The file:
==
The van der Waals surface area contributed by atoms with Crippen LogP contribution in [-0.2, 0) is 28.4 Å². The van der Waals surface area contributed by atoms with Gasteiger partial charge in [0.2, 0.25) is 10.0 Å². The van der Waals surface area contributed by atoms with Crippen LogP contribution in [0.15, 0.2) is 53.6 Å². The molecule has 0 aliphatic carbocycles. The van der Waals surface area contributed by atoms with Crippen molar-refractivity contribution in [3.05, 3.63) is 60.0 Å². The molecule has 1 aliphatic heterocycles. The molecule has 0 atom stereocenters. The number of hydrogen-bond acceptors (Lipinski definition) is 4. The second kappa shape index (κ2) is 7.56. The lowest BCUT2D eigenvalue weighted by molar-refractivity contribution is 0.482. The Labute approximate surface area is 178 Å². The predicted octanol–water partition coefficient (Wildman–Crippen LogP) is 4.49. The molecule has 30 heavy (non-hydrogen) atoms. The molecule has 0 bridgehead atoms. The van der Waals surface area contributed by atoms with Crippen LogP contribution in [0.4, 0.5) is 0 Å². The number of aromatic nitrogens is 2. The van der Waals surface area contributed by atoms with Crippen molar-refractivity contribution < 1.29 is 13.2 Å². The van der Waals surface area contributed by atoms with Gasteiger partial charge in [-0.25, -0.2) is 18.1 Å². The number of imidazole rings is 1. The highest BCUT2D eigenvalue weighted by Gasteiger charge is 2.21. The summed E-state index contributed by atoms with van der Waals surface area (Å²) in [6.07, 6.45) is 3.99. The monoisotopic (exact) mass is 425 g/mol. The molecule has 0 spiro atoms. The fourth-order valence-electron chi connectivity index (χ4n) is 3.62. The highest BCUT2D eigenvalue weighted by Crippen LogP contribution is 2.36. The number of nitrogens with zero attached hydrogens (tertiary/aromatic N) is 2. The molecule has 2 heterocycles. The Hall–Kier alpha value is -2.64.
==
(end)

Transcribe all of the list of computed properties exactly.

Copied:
The van der Waals surface area contributed by atoms with Crippen LogP contribution in [-0.2, 0) is 28.4 Å². The van der Waals surface area contributed by atoms with Gasteiger partial charge in [0.2, 0.25) is 10.0 Å². The van der Waals surface area contributed by atoms with Crippen LogP contribution in [0.15, 0.2) is 53.6 Å². The molecule has 0 aliphatic carbocycles. The van der Waals surface area contributed by atoms with Crippen molar-refractivity contribution in [3.05, 3.63) is 60.0 Å². The molecule has 1 aliphatic heterocycles. The molecule has 0 atom stereocenters. The number of hydrogen-bond acceptors (Lipinski definition) is 4. The second kappa shape index (κ2) is 7.56. The lowest BCUT2D eigenvalue weighted by molar-refractivity contribution is 0.482. The Labute approximate surface area is 178 Å². The predicted octanol–water partition coefficient (Wildman–Crippen LogP) is 4.49. The molecule has 30 heavy (non-hydrogen) atoms. The molecule has 0 bridgehead atoms. The van der Waals surface area contributed by atoms with Crippen LogP contribution in [0.4, 0.5) is 0 Å². The number of aromatic nitrogens is 2. The van der Waals surface area contributed by atoms with Crippen molar-refractivity contribution < 1.29 is 13.2 Å². The van der Waals surface area contributed by atoms with Gasteiger partial charge in [-0.25, -0.2) is 18.1 Å². The number of imidazole rings is 1. The highest BCUT2D eigenvalue weighted by Gasteiger charge is 2.21. The summed E-state index contributed by atoms with van der Waals surface area (Å²) in [6.07, 6.45) is 3.99. The monoisotopic (exact) mass is 425 g/mol. The molecule has 0 spiro atoms. The fourth-order valence-electron chi connectivity index (χ4n) is 3.62. The highest BCUT2D eigenvalue weighted by Crippen LogP contribution is 2.36. The number of nitrogens with zero attached hydrogens (tertiary/aromatic N) is 2. The molecule has 2 heterocycles. The Hall–Kier alpha value is -2.64.